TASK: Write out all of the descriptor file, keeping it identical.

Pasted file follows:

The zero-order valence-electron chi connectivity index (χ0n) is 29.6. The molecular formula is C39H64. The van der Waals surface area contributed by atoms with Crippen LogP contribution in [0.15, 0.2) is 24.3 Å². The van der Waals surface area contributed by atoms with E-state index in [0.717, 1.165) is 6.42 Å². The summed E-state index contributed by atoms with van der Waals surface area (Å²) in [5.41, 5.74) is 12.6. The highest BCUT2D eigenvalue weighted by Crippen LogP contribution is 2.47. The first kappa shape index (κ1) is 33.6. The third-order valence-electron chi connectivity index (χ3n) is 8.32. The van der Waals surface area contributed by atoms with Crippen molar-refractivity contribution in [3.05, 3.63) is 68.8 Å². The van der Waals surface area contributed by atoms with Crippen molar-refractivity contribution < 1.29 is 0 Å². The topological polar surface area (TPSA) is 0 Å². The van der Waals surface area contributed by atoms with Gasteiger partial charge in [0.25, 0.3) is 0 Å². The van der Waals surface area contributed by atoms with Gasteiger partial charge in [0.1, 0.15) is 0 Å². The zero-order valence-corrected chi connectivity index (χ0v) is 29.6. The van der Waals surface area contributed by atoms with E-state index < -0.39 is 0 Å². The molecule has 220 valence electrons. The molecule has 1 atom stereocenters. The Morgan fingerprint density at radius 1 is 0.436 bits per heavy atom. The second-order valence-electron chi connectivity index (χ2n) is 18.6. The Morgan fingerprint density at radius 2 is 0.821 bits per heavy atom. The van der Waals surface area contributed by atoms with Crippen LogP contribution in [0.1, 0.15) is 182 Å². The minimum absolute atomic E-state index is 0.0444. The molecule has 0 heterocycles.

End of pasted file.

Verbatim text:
The zero-order valence-electron chi connectivity index (χ0n) is 29.6. The molecular formula is C39H64. The van der Waals surface area contributed by atoms with Crippen LogP contribution in [0.15, 0.2) is 24.3 Å². The van der Waals surface area contributed by atoms with E-state index in [0.717, 1.165) is 6.42 Å². The summed E-state index contributed by atoms with van der Waals surface area (Å²) in [5.41, 5.74) is 12.6. The highest BCUT2D eigenvalue weighted by Crippen LogP contribution is 2.47. The first kappa shape index (κ1) is 33.6. The third-order valence-electron chi connectivity index (χ3n) is 8.32. The van der Waals surface area contributed by atoms with Crippen molar-refractivity contribution in [3.05, 3.63) is 68.8 Å². The van der Waals surface area contributed by atoms with Crippen molar-refractivity contribution < 1.29 is 0 Å². The topological polar surface area (TPSA) is 0 Å². The van der Waals surface area contributed by atoms with Gasteiger partial charge in [0.25, 0.3) is 0 Å². The van der Waals surface area contributed by atoms with Gasteiger partial charge in [0.1, 0.15) is 0 Å². The zero-order valence-corrected chi connectivity index (χ0v) is 29.6. The van der Waals surface area contributed by atoms with E-state index < -0.39 is 0 Å². The molecule has 220 valence electrons. The molecule has 1 atom stereocenters. The Morgan fingerprint density at radius 1 is 0.436 bits per heavy atom. The second-order valence-electron chi connectivity index (χ2n) is 18.6. The Morgan fingerprint density at radius 2 is 0.821 bits per heavy atom. The van der Waals surface area contributed by atoms with Crippen LogP contribution in [0.1, 0.15) is 182 Å². The minimum absolute atomic E-state index is 0.0444. The molecule has 0 heterocycles.